Australia Post’s Adam Dimech (Image credit: ServiceNow)
Australia Post is using emergency response apps developed by ServiceNow to understand the day-to-day status of employees during the Covid pandemic.
ServiceNow platform manager Adam Dimech told ServiceNow’s Now at Work A/NZ summit that the apps had proven “really helpful” and “highly beneficial” to the postal service.
The vendor was quick to introduce the apps in mid-March and made them free until the end of September.
“One, [the apps provided] the ability to understand what the status of our employees was day-to-day, and two, [they provided us] the ability to reach out to [employees] and to seek a response from them,” Dimech said.
“What we actually did was we took both of those products and merged them together into a seamless dashboard so that we can, from a manager level, request a response daily, if required, from our team and get feedback from them along the lines of what their current work status was, are they working in the office, are they working from home, are they sick at home, are they on leave that is completely unrelated to anything Covid, or are they home for something related to Covid.
“We’re able to get a view of our workforce within moments now that tells us where our people are and what their status is.”
Australia Post is a long-time user of ServiceNow, having had the platform in production for around eight years.
Dimech said the company regularly runs ServiceNow’s in-built HealthScan tool to benchmark Post’s environment against best practice and to identify improvements and optimisation opportunities.
He noted that ServiceNow’s role at Australia Post had only increased in importance during the Covid period, and not just due to the use of the emergency response apps.
Dimech said ServiceNow is now being used to manage product backlogs and to aggregate the needs of different business areas “in a really streamlined and consistent fashion”.
In addition, ServiceNow plays a critical role in identifying, logging and addressing faults with online lodgement services that merchants use to send parcels via Australia Post.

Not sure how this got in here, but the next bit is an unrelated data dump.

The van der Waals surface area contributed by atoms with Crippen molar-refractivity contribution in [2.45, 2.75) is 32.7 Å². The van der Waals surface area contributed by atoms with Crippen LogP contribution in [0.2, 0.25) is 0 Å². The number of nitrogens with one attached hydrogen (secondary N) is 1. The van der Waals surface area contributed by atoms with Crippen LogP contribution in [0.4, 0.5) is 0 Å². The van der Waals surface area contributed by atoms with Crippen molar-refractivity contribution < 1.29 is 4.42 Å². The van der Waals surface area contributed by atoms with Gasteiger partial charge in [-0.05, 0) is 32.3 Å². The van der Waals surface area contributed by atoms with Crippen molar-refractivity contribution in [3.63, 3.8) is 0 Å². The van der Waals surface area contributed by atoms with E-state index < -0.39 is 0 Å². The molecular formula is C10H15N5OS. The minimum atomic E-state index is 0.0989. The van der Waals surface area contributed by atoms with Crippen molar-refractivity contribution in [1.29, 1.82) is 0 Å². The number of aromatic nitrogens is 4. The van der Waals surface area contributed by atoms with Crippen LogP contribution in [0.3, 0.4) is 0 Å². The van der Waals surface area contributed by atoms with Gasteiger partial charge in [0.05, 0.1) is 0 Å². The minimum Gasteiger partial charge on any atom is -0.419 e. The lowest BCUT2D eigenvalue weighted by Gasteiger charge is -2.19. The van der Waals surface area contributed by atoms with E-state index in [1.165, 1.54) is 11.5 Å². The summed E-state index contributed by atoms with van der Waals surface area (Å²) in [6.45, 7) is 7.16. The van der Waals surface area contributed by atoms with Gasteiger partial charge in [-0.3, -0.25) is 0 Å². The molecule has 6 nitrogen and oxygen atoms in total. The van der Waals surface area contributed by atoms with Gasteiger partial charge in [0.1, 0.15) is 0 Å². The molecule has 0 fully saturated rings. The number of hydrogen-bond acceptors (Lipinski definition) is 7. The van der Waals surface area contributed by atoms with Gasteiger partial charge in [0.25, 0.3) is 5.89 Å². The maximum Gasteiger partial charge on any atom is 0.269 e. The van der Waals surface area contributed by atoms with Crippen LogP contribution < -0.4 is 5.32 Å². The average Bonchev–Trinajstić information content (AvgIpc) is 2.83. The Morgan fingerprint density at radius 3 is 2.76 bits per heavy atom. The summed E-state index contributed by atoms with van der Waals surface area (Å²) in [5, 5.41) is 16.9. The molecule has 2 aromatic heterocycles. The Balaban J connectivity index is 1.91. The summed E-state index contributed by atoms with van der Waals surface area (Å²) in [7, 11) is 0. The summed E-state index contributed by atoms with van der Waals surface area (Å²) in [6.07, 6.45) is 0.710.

“If there’s ever an issue with that, it’s critical to our business, to our customers, to our ongoing operations, that we get those things resolved as fast as possible,” Dimech said.
“The way those issues get logged with us is directly through ServiceNow’s customer service [platform].
“Our customer service team can then take that issue, investigate it, contact the technical teams that they need to contact to resolve it, get it resolved and get back to the customer in the fastest way possible.
“At the same time we use [ServiceNow] to really measure and track every one of those requests so that we’re ensuring we’re delivering the best possible experience to our customers and the fastest turnaround.”
Dimech said ServiceNow typically logged “over 170,000 incidents in a year”.
“Most of those hit the frontline – the first level support – on their initial run,” he said.
“So for us, shifting left, digitising as much about that upfront interaction as possible, will be key for us moving forward.
“We’ll be looking to utilise virtual agents and analytics to determine the best possible way to automate outcomes for our customers and streamline their path to solution or resolution, depending on what they’ve asked for.”
More broadly, Dimech noted that Australia Post’s business is steadily transforming away from letters to parcels and powering product delivery for e-commerce.
Australia Post’s ongoing transformation efforts, he said, were really about “improving time-to-market for our products and our services.”
“We want to enable our customers to readily access our services and take advantage of our offerings competitively, physically and digitally,” he added.
— to www.itnews.com.au